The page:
The Georgian Airways protest is gaining momentum and has affected flights in and out of Georgia’s capital city Tbilisi.
The founder of one of the top tourism company "All Tours” Maia Mchedlidze said her company and others were in solidarity with the demands of Georgian Airways, who today pledged to ramp up their strike if their demands remained unanswered.
Mchedlidze noted that local tourism companies operated in harsh conditions as there were no regulations to enable them to compete with foreign companies.
"We make charters through Georgian Airways therefore we are dependent on each other,” she said.
"Our problem is that foreign tourism companies are trying to swallow us. Egyptian and Turkish aviation companies are entering Georgia with very low prices, they decrease their prices and we are forced to do the same, which, due to our limited resources, causes great problems for Georgian tourism companies. Their resources however enable them to act like this,” Mchedlidze said.
"With such actions they are trying to swallow us and to [take over] the Georgian market. We demand regulations so that everyone has equal conditions, and first of all Georgian companies will be given priorities,” she noted.
Today, during the second day of demonstrations, airline officials threatened the Government to comply with their requests otherwise it would "completely paralyse Tbilisi International Airport” and staff would begin a hunger strike.
Georgian Airways general director Iase Zautashvili said if demands were not satisfied, they would paralyse the airport tomorrow.
Airline employees stood in protest for the second day today at the entrance of Tbilisi International Airport. Zautashvili said today’s demonstration was "just a warning” and tomorrow they would protest outside the Government’s Administration.
The airline approached the Government with seven demands, including to immediately abolish a note the country sent to Russia on July 8 where the Georgian side gave a green light to Russian companies to enter Georgia and launch regular flights between Tbilisi and Moscow.
Some of the other airlines’ demands were to separate Georgia’s Civil Aviation Agency (CAA) from the Ministry of Economy, to fire the CAA leadership team, who were employed by the previous government, and appoint qualified personnel as replacements.
Georgian Economy Ministry Giorgi Kvirikashvili responded to the developments yesterday and noted there were two sides to the issue.
"There are two sides; the interests of the companies and tourists, who are the citizens of Georgia and foreign citizens,” he said.
"We are holding negotiations with the Russian side. Due to the fact that we do not have diplomatic relations, these negotiations are held on a technical level. We have to keep a balance between these two sides,” he said.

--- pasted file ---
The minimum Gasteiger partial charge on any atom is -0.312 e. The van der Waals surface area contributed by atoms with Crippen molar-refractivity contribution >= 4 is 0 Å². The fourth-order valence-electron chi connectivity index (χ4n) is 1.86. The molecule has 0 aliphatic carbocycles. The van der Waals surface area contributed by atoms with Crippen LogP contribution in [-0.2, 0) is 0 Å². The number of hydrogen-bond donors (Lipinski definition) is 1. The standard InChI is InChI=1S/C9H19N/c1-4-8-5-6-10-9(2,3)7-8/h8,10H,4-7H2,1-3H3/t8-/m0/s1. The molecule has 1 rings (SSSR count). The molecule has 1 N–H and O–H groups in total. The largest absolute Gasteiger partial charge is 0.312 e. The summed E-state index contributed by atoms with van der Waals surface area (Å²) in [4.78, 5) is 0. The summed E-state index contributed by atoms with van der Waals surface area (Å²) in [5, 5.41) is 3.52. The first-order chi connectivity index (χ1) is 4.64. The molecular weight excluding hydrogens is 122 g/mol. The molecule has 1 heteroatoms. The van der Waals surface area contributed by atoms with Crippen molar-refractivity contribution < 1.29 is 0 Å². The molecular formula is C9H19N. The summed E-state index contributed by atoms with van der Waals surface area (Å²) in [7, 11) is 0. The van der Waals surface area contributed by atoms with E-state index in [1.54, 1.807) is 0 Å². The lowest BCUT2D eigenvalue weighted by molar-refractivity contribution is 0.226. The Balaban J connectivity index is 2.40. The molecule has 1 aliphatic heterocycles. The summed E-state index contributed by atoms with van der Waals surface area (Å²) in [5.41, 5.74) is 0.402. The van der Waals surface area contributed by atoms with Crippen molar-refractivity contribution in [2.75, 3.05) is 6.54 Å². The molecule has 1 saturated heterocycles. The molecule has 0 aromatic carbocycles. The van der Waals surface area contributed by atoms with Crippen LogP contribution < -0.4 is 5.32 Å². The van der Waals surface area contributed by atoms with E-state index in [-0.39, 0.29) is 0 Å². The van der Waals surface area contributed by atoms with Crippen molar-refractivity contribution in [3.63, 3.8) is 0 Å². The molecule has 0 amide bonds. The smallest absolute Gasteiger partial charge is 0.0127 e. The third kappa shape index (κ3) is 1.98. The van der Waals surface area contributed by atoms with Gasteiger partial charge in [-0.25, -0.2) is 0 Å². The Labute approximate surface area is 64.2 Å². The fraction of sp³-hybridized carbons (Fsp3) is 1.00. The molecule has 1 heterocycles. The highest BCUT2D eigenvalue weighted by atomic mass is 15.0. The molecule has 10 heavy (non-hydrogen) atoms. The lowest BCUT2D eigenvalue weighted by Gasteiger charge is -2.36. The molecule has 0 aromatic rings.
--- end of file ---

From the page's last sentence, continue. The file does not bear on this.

Kvirikashvili noted that the Ministry would not compromise Georgia’s tourism industry with the aim of helping Georgian companies.
"I can understand the pain of these people but this problem is multifaceted,” he said.
The Minister also commented on the issue of separating the CAA from the Economy Ministry and said this decision should be made by the Government, however he thought there was no need of it.
Flights between Tbilisi-Moscow-Tbilisi resumed in late October 2014 after lengthy negotiations between Georgia and Russia. Last year the issue was first discussed at a meeting between special envoy of Georgian Prime Minister on Russian issues Zurab Abashidze and Russian Deputy Foreign Minister Grigory Karasin.
Following the meeting the Russian inter-departmental commission responsible for authorising air carriers to operate international routes granted permission to several Russian airlines to resume flights between Moscow and Tbilisi.
The Georgian Airways boss said Georgia gave 13 Russian companies permission to enter the country and each were allowed to conduct 14 flights a week.
"This means not only Airzena but the whole Georgian aviation was handed over to the Russian government,” Zautashvili said.
"Georgian Airways was the only company who worked until the end during the 2008 August War. We were transferring the wounded and did everything the government needed. All foreign companies disappeared during the war and today they bring in the companies, for whom the August 2008 war happened,” he said.
In addition, Zautashvili noted that Tbilisi International Airport was now owned by a Turkish company, and the sky had been given to Russian companies, which meant that there was no place left for Georgian aviation companies.